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Arch Pathol Lab Med. 2003 Feb;127(2):231-4.

Herpes simplex pancreatitis.

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  • 1Department of Pathology, Osaka Red Cross Hospital, Tennoji, Japan. shintaku@orion.ocn.ne.jp

Abstract

Lesions of the pancreas induced by viral infection have drawn relatively little attention because of their low incidence, and the histopathologic features of viral pancreatitis have not been fully elucidated. We report the autopsy findings of 2 patients, a 59-year-old woman with allergic granulomatous angiitis and a 73-year-old man with invasive pulmonary aspergillosis who had a disseminated visceral herpes simplex virus (HSV) infection. In both cases, the liver was the organ most severely affected by the viral infection. The pancreas showed multiple small foci of hemorrhagic necrosis, which were not accompanied by fat necrosis of the surrounding adipose tissue. Histopathologically, Cowdry type A intranuclear inclusions and a ground-glass appearance of the nuclei were found in many degenerated acinar cells around the necrotic foci. The gross appearance and histopathologic features of HSV pancreatitis were characteristic and, in particular, distinct from those of the more common acute hemorrhagic pancreatitis. Immunohistochemistry using an anti-HSV antibody revealed immunoreactivity in the intranuclear inclusions and ground-glass nuclei, and polymerase chain reaction analysis disclosed that the causative virus in these 2 cases was HSV-1. Herpes simplex virus pancreatitis constitutes a rare, but distinct pathologic entity among a group of acute pancreatitis diseases with diverse etiopathogenesis.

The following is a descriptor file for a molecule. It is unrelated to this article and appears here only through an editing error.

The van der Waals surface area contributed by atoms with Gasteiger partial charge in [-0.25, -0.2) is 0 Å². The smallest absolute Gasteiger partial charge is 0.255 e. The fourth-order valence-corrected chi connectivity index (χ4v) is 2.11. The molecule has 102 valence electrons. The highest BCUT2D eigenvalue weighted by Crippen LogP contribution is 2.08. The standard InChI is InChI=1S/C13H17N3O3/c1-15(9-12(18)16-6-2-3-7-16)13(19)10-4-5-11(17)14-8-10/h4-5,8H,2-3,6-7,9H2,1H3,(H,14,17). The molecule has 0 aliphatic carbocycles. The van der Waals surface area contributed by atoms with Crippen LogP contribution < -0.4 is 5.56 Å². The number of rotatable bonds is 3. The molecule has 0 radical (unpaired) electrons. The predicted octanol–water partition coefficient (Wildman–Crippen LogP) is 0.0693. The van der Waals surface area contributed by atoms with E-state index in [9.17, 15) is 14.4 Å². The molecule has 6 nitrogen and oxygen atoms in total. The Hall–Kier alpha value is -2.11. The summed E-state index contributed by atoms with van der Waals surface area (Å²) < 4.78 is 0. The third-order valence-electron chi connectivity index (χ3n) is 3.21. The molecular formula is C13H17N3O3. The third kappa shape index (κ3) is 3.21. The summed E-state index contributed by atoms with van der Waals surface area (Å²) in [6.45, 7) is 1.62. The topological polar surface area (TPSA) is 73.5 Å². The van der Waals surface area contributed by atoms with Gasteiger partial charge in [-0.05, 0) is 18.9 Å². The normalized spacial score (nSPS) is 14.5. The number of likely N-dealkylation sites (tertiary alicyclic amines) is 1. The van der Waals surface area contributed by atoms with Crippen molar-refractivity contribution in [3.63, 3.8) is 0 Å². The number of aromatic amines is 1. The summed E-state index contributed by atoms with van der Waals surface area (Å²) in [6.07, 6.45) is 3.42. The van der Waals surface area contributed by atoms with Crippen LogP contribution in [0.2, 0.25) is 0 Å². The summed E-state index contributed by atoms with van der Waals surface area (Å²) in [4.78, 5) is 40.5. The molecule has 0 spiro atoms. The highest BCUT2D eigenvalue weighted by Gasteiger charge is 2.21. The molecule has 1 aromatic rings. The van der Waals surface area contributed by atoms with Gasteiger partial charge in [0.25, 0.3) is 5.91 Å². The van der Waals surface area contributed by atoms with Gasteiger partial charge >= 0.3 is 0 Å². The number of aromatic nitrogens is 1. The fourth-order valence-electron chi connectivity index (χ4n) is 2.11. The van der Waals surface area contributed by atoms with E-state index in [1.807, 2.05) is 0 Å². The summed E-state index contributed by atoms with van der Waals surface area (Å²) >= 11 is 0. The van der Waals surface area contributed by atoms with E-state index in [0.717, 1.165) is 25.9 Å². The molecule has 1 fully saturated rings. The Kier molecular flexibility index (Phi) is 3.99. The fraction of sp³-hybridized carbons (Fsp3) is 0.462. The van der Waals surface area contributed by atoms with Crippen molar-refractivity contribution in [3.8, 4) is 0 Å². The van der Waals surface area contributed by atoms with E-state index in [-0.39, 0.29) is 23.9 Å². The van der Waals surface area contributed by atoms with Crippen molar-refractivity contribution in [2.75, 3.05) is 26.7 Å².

[PubMed - indexed for MEDLINE]
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